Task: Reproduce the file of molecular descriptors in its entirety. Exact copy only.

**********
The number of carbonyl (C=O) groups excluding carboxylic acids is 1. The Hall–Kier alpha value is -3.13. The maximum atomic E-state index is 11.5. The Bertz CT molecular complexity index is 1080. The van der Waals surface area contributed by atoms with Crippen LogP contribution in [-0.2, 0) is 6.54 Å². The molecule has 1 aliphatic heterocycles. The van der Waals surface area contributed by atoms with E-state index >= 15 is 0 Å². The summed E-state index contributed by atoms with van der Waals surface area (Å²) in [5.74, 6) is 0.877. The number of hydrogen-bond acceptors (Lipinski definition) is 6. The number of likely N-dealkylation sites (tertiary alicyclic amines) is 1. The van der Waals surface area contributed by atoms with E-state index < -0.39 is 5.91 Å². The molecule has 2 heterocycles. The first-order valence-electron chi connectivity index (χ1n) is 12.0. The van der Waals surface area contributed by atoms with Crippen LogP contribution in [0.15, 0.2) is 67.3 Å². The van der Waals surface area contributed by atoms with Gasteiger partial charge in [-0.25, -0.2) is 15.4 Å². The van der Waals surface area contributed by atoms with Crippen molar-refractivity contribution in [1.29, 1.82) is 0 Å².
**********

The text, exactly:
The number of carbonyl (C=O) groups excluding carboxylic acids is 1. The Hall–Kier alpha value is -3.13. The maximum atomic E-state index is 11.5. The Bertz CT molecular complexity index is 1080. The van der Waals surface area contributed by atoms with Crippen LogP contribution in [-0.2, 0) is 6.54 Å². The molecule has 1 aliphatic heterocycles. The van der Waals surface area contributed by atoms with E-state index >= 15 is 0 Å². The summed E-state index contributed by atoms with van der Waals surface area (Å²) in [5.74, 6) is 0.877. The number of hydrogen-bond acceptors (Lipinski definition) is 6. The number of likely N-dealkylation sites (tertiary alicyclic amines) is 1. The van der Waals surface area contributed by atoms with E-state index < -0.39 is 5.91 Å². The molecule has 2 heterocycles. The first-order valence-electron chi connectivity index (χ1n) is 12.0. The van der Waals surface area contributed by atoms with Crippen LogP contribution in [0.15, 0.2) is 67.3 Å². The van der Waals surface area contributed by atoms with Gasteiger partial charge in [-0.25, -0.2) is 15.4 Å². The van der Waals surface area contributed by atoms with Crippen molar-refractivity contribution in [1.29, 1.82) is 0 Å².